7. World of Warcraft's in-game Valentine's Day celebration is nearly here, and this year Blizzard is "sharing the love" by dramatically increasing the drop rate for one of the game's most hard to come by mounts. The mount in question is the X-45 Heartbreaker, a giant, flying pink rocket that is only earnable for a few weeks out of the year while the Love is in the Air event is ongoing. Players queue for the event dungeon with the hope of earning the mount in one of the Heart-Shaped Boxes rewarded for completing the dungeon once per day, per character. Because of the way the rewards are structured and the mount's incredibly low drop chance, players have long felt forced to complete the event dungeon on as many characters as possible every day the event was active in order to maximize their chances of earning the mount. Thankfully, that won't be necessary going forward. In a forum post, Blizzard has explained how the event will work differently this year so that the first Heart-Shaped Box earned each day on an account-wide basis has a greatly increased chance to contain the mount. All subsequent boxes earned across various characters will still have a chance to drop the mount, but it will be the ultra-rare, original drop rate. The change should encourage players to complete the dungeon once per day for the best chance to earn the mount while simultaneously making it so players don't feel forced to grind the event dungeon on multiple characters. According to data from Wowhead, the chance of earning the X-45 Heartbreaker prior to this change was estimated to be around .03% per dungeon run, a frustratingly low number that was made even worse by the fact that the event was only active for a few weeks per year. The mount saw its name changed in 2021 as part of Blizzard's efforts to make its MMORPG more inclusive amidst ongoing sexual harassment and discrimination lawsuits. Though there is no word yet if a similar system will be applied to other holiday events later this year, Blizzard did state last year that it was looking into solutions targeted towards "holiday events in general." WoW's Love is in the Air event will begin on February 6. It comes hot on the heels of the MMO's new Trading Post feature, a battle-pass-like system where players earn a special currency by completing tasks that can then be exchanged for new or previously cash-shop-exclusive mounts and cosmetics. The game's next major update, patch 10.0.7, is slated to arrive this spring, and will include long-awaited Heritage armor sets for orcs and humans, new story content, and a major rework for Retribution Paladins specialization. View the full article
  8. Logitech’s G435 Lightspeed wireless gaming headset is on sale at Amazon for just $30 (normally $80). The 63% discount applies to the blue and white models. There is also a black model available, but it is only down to $50 (from $80). See at AmazonThe Logitech G435 Lightspeed pairs with your PC, PlayStation 5/4, Nintendo Switch, or mobile device with either a low-latency Bluetooth connection or a simple USB dongle. The headset supports Dolby Atmos and Windows Sonic spatial audio for better surround sound in supported games, and the battery lasts about 18 hours on a single full charge. The G435 also uses dual built-in beamforming microphones that capture your voice without the need for an unsightly mic arm. Logitech G435 This is a solid deal for a decent entry-level headset, so definitely check out Amazon’s offer while you can. View the full article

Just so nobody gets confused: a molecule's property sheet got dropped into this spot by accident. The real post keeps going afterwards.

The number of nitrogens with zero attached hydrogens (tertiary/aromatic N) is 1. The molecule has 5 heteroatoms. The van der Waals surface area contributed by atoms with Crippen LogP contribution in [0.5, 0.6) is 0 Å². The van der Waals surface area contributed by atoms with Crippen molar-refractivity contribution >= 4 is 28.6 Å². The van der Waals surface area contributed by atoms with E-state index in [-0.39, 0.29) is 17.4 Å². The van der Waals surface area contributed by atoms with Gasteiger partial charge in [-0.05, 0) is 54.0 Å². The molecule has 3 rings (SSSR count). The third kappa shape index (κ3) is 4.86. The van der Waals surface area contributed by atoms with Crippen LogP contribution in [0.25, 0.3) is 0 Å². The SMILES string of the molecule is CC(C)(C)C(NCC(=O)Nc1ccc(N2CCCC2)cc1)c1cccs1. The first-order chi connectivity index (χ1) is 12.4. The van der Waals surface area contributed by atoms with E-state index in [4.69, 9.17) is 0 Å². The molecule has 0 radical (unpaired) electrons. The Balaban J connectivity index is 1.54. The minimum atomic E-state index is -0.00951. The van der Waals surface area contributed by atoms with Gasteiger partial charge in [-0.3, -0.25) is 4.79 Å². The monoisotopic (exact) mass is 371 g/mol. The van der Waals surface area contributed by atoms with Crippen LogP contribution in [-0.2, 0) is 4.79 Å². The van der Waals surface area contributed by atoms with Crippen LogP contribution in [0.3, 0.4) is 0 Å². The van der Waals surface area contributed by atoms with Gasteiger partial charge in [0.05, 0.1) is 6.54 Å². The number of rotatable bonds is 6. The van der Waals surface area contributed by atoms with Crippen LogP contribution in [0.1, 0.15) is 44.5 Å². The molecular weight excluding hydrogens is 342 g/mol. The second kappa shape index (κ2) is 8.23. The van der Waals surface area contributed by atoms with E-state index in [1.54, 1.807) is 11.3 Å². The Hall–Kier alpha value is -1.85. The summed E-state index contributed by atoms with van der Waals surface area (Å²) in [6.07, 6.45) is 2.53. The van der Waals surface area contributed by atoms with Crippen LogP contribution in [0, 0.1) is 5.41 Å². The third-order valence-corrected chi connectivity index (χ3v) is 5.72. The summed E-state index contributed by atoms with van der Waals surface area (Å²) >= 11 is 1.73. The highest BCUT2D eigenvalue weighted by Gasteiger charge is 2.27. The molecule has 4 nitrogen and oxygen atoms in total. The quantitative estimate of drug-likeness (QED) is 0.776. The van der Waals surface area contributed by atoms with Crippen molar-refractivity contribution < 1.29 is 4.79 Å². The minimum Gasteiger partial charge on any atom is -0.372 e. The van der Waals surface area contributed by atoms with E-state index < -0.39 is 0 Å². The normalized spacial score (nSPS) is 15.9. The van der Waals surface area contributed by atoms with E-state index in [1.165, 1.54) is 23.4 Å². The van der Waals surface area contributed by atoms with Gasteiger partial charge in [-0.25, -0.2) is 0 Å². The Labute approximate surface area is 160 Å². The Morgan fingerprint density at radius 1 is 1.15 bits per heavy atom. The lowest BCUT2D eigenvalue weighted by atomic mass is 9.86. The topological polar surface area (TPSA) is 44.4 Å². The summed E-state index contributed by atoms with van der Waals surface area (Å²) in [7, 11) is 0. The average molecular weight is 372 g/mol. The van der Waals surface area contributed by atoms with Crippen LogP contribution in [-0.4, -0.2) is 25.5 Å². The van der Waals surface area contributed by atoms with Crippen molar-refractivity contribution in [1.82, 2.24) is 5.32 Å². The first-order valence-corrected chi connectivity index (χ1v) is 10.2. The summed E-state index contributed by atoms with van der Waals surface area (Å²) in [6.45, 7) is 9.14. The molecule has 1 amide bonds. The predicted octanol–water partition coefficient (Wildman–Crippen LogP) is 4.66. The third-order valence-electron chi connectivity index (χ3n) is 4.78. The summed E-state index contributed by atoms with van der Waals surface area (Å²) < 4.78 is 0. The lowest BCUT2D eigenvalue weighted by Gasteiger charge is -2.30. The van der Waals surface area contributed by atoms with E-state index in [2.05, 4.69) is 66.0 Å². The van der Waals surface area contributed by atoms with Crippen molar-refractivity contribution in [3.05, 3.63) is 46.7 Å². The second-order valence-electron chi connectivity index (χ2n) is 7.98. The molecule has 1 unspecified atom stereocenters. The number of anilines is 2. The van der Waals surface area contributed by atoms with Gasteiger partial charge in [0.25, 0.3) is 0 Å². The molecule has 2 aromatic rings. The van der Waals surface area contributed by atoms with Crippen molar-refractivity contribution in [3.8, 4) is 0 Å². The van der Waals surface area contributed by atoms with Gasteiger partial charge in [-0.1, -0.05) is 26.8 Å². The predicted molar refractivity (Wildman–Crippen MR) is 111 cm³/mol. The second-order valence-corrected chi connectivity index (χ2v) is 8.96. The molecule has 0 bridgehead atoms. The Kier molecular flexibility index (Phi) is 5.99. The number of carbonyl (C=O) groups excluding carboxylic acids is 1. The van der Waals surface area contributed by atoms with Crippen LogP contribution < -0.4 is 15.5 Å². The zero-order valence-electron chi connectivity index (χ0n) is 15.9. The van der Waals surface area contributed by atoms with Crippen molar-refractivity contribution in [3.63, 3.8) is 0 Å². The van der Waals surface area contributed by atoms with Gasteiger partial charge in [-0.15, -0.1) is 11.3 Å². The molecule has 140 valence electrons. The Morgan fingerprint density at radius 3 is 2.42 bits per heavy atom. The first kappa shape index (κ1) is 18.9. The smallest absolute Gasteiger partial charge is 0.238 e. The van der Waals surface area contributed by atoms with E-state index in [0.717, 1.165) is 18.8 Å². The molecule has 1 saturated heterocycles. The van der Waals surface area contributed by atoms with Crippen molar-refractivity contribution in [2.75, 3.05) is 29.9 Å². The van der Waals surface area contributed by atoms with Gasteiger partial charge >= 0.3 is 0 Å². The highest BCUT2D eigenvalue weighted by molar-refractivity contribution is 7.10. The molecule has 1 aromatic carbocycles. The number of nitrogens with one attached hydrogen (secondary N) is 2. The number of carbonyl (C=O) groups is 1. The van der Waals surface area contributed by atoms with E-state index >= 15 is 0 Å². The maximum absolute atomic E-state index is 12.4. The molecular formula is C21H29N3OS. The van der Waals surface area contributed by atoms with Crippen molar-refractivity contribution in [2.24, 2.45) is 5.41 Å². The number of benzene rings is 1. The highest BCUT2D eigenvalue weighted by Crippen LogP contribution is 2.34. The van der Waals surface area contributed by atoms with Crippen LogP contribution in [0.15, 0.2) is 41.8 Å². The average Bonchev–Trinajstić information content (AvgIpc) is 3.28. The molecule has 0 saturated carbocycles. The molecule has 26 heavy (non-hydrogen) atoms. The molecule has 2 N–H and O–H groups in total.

9. Developer Second Dinner offers plenty of incentives to keep checking in to Marvel Snap, most notably with its Featured and Hot Locations. These in-game events give specific locations a higher chance of appearing, motivating players to change up their decks. But what exactly are Featured and Hot Locations and when do they run? Here's what you need to know. Featured LocationsFeatured Locations are Marvel Snap events that implement a specific new location at a higher rate. This marks the introduction of a brand new location, with a 40% appearance rate during the event's duration. An example is Plunder Castle, which only allows you to play cards that cost 6 energy to be played there. Featured Locations go live every Tuesday at 10 PM Eastern and last for 48 hours. After the 48-hour period, the Featured Location will then be folded into the regular location pool, with a chance of appearing during standard play. So, even after a Featured Location period has ended, it's a good idea to be familiar with that particular location so you can adapt if it appears during a match. Hot LocationsHot Locations are similar, but only focus on locations from the regular pool, at a 60% appearance rate. This means you won't come across new locations when a Hot Location is available, but instead, you'll see ones that appear during standard matches such as Onslaught’s Citadel, Asgard, or Hala (among dozens of others). Hot Locations go live on Saturdays at 10 PM EST and only last 24 hours. So, they have a higher appearance rate than Featured Locations but only include locations you're likely familiar with already. It's important to at least be familiar with Featured and Hot Locations so you can either build decks around them, or plan your plays accordingly during matches. Even if you have a powerful deck on hand, you can easily lose if you aren't familiar with how certain locations work. For instance, if the Hot Location is Luke's Bar (When you play a card here, return it to your hand), you'll want to come equipped with cards that have some sort of effect that triggers each time they're played--such as Scorpion or Iceman. Being aware of this can turn the match in your favor. For more on how to build decks around the Plunder Castle Location, visit our guide here. View the full article